22. I took video at the counter of an American Airlines flight to document the time on the screen. I had arrived exactly 10 minutes prior to my flight after having run full speed from their other flight which had been delayed. They had already given my flight away and closed the doors well before I got there, which was at the cutoff. I video recorded the screen with the time of departure, the standby passengers on the screen, one of which had gotten my seat and my boarding pass to prove the situation at hand. When I asked to see a manager, the guy rudely told me that I would be required to delete the video from my phone or my reservation would be cancelled. He said that the policy was to protect the privacy of the employees. I walked away. I made sure that there were no employees in the video and plan to use it in any way I see fit.

    It is a documentation of the fact that they closed the gate prior to the appropriate time. It is proof of poor performance and incompetence that has lead to a very difficult and entirely avoidable situation. I very much hope that someone at AA will opt to take this documentation and do the right thing by admonishing the employees involved, adjusting the procedures to insure paid, ticketed passengers get priority, and compensating me for my precious lost time sleeping on the airport floor when I should be living my life and spending time with my loved ones during the holiday.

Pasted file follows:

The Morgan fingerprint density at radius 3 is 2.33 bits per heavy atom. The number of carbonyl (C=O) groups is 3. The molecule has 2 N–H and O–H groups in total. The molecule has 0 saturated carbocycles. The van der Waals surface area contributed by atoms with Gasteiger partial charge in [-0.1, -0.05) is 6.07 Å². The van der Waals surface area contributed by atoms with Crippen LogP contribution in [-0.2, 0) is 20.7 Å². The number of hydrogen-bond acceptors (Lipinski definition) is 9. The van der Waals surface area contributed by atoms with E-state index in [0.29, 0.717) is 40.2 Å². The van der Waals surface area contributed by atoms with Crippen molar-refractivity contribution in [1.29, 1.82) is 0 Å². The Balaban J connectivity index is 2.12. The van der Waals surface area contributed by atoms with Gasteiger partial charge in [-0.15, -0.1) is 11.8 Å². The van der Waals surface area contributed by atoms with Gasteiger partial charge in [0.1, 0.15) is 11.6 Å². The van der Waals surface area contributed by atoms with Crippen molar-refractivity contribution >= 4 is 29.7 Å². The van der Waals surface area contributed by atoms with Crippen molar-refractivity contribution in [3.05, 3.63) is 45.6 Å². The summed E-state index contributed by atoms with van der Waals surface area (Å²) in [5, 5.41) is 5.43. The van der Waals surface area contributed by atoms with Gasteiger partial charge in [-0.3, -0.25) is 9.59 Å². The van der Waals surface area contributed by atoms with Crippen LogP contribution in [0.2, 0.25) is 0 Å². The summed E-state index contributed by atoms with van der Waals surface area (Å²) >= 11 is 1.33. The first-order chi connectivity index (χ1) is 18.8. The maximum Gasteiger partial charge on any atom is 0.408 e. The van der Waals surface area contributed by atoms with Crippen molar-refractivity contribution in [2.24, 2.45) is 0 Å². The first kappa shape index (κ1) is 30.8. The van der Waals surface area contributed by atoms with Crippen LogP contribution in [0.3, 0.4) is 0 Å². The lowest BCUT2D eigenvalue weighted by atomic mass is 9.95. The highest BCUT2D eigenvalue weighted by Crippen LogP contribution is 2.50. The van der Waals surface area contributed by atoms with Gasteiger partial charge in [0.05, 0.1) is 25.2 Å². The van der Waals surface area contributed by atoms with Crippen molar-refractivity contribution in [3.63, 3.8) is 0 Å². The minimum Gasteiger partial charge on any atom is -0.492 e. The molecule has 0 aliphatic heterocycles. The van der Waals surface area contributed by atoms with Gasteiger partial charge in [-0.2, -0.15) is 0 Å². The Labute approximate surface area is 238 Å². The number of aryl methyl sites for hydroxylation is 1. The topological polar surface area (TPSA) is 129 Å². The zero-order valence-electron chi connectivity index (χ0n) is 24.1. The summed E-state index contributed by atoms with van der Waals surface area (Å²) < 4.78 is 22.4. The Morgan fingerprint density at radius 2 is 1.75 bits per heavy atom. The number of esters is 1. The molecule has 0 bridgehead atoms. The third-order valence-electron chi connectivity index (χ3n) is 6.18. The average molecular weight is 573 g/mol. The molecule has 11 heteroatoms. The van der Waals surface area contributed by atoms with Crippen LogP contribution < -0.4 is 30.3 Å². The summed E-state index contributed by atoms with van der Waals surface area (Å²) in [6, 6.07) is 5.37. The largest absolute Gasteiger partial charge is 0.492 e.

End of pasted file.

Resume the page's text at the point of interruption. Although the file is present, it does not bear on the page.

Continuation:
I don’t know all of their reasons for this policy.. but I can assure you, in this situation, they were very upset to be busted closing up shop early so that they could go home. There was no reason they needed to close the door prior to 10 minutes early and they clearly did – stranding a passenger who has evidence of THEM defaulting on their agreement to transport me in accordance with their own conditions of carriage.